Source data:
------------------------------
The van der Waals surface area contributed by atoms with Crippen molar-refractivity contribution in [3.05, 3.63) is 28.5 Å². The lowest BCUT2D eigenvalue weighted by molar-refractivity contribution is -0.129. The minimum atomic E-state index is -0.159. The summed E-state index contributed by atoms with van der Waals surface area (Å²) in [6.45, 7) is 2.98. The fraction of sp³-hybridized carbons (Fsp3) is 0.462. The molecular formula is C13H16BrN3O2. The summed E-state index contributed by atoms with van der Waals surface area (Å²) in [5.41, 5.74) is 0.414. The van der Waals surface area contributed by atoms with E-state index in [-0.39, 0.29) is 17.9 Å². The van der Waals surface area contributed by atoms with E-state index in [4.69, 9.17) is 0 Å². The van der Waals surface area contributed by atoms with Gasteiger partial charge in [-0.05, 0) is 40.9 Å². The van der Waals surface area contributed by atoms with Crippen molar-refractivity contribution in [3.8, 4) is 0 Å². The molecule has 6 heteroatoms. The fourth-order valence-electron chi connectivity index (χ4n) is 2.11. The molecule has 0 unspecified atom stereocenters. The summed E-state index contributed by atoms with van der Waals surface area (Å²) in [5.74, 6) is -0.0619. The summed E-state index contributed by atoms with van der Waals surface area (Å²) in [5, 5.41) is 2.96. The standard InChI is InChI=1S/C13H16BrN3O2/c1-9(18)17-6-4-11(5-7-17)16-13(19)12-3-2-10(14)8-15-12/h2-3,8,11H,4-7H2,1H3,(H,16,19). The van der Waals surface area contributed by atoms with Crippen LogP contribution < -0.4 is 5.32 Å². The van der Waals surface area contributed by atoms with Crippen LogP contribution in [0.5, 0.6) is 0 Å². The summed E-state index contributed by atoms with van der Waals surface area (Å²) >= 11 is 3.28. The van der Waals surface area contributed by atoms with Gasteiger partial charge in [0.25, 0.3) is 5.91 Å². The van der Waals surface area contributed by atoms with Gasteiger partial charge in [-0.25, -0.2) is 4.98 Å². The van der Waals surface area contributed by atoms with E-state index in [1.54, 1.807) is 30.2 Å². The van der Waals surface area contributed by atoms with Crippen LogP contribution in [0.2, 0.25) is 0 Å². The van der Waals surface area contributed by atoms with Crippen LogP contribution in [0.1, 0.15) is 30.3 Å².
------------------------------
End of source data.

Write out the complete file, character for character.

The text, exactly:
The van der Waals surface area contributed by atoms with Crippen molar-refractivity contribution in [3.05, 3.63) is 28.5 Å². The lowest BCUT2D eigenvalue weighted by molar-refractivity contribution is -0.129. The minimum atomic E-state index is -0.159. The summed E-state index contributed by atoms with van der Waals surface area (Å²) in [6.45, 7) is 2.98. The fraction of sp³-hybridized carbons (Fsp3) is 0.462. The molecular formula is C13H16BrN3O2. The summed E-state index contributed by atoms with van der Waals surface area (Å²) in [5.41, 5.74) is 0.414. The van der Waals surface area contributed by atoms with E-state index in [-0.39, 0.29) is 17.9 Å². The van der Waals surface area contributed by atoms with E-state index in [4.69, 9.17) is 0 Å². The van der Waals surface area contributed by atoms with Gasteiger partial charge in [-0.05, 0) is 40.9 Å². The van der Waals surface area contributed by atoms with Crippen molar-refractivity contribution in [3.8, 4) is 0 Å². The molecule has 6 heteroatoms. The fourth-order valence-electron chi connectivity index (χ4n) is 2.11. The molecule has 0 unspecified atom stereocenters. The summed E-state index contributed by atoms with van der Waals surface area (Å²) in [5.74, 6) is -0.0619. The summed E-state index contributed by atoms with van der Waals surface area (Å²) in [5, 5.41) is 2.96. The standard InChI is InChI=1S/C13H16BrN3O2/c1-9(18)17-6-4-11(5-7-17)16-13(19)12-3-2-10(14)8-15-12/h2-3,8,11H,4-7H2,1H3,(H,16,19). The van der Waals surface area contributed by atoms with Crippen LogP contribution < -0.4 is 5.32 Å². The van der Waals surface area contributed by atoms with Crippen LogP contribution in [0.5, 0.6) is 0 Å². The summed E-state index contributed by atoms with van der Waals surface area (Å²) >= 11 is 3.28. The van der Waals surface area contributed by atoms with Gasteiger partial charge in [0.25, 0.3) is 5.91 Å². The van der Waals surface area contributed by atoms with Gasteiger partial charge in [-0.25, -0.2) is 4.98 Å². The van der Waals surface area contributed by atoms with E-state index in [1.54, 1.807) is 30.2 Å². The van der Waals surface area contributed by atoms with Crippen LogP contribution in [0.2, 0.25) is 0 Å². The van der Waals surface area contributed by atoms with Crippen LogP contribution in [0.1, 0.15) is 30.3 Å².